More intimate theatre spaces often lend themselves to a completely different type of performance experience. Such was the case when I attended Nu Sass Productions’ “Finding Neil Patrick Harris,” and the theatrical experience of which I was a part was an extremely entertaining and fulfilling one. Nu Sass does this type of smaller-venue theatre as well as or better than many I have seen. There is plenty of laughter, an amusing dose of audience interaction, and of course, one very well-produced performance.
…plenty of laughter, an amusing dose of audience interaction, and of course, one very well-produced performance…The theatre, the production company, the cast, and crew represent a delightfully synergistic bundle of art and energy…
Written by Donna Hoke, “Finding Neil Patrick Harris” focuses on friendship and what that friendship might look like under a variety of zany circumstances. Katie (played by Rachel Brightbill at the performance I attended) and Cha Cha (Jillian Riti) work at a nail salon. To hear them describe it, their clientele leaves quite a lot to be desired, except for one regular customer, Lucio (Joshua Aaron Poole). Lucio is special and Lucio consequently dies…while getting a pedicure. This then sets the stage for the Thelma and Louise-ish road trip that follows (minus the car off the cliff part).
The pair are in search of (as the title is apt to give away) Neil Patrick Harris or “NPH” to those that know him—which happens to be none of the characters in this play and therein lay the hilarity. Respecting the dearly departed Lucio’s final wishes, the women are on a mission and will stop at nothing to see to it that Lucio’s ashes (whatever remains of them that is) receive the proper send-off. Along the way, as is the case with any good road trip comedy, Katie and Cha Cha meet a few rather quirky characters, all humorously bizarre incarnations of the deceased. Here is where Poole shines. His portrayals of the various iterations of “Lucio”—from Lucy the sister to a wacky rest stop worker—are extraordinarily fun to watch and admittedly, he steals most of the scenes that he’s in.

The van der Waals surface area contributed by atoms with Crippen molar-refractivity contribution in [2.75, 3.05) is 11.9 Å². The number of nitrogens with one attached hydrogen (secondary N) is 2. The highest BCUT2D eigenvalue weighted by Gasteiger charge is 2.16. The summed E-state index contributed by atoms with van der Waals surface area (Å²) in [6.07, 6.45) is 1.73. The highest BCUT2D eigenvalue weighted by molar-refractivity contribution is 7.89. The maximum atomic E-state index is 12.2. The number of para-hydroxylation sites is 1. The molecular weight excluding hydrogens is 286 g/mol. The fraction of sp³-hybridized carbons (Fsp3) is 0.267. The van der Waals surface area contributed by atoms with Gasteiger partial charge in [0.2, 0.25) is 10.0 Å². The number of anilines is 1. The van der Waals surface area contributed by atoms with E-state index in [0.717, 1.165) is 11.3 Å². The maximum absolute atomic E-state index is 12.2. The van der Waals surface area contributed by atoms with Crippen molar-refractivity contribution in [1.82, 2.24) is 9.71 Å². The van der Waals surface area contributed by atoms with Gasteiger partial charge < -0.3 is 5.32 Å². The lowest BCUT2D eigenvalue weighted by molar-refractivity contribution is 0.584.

Rachel Brightbill’s Katie is the earnest center of this play. She starts with a glaring lack of confidence and ends the performance perhaps not exactly emboldened, but a step closer to embracing the power of her own voice. As Cha Cha, Riti does a fantastic job of walking the line between wounded little girl striving to get back something that was missing from her childhood and wise-cracking manicurist who quite wittily keeps the audience entertained between scenes. Collectively, this particular trio of actors is just a lot of fun to watch.
Given the constraints of the space, the set by Aubri O’Connor and Ileana Blustein works perfectly, and the overall strategy for transitioning from nail salon to the various venues the women visit is definitely effective. The large and colorful personae contained within this production prove more than enough to offset any clunkiness that may be incurred upon such scene transitions.
Directed by Bess Kaye who skillfully brings the zaniness here to a nuanced level, “Finding Neil Patrick Harris” (and Nu Sass Productions for that matter) is like an unexpected gem that you might discover while wandering through the city. The theatre, the production company, the cast, and crew represent a delightfully synergistic bundle of art and energy that certainly deserves a place at the table of a dynamic DC theatre scene.
Running Time: 90 minutes with no intermission.
“Finding Neil Patrick Harris” runs through June 9, 2023 presented by Nu Sass Productions at CAOS on F, 923 F Street NW, Washington, DC 20007. For more information and to purchase tickets, go online.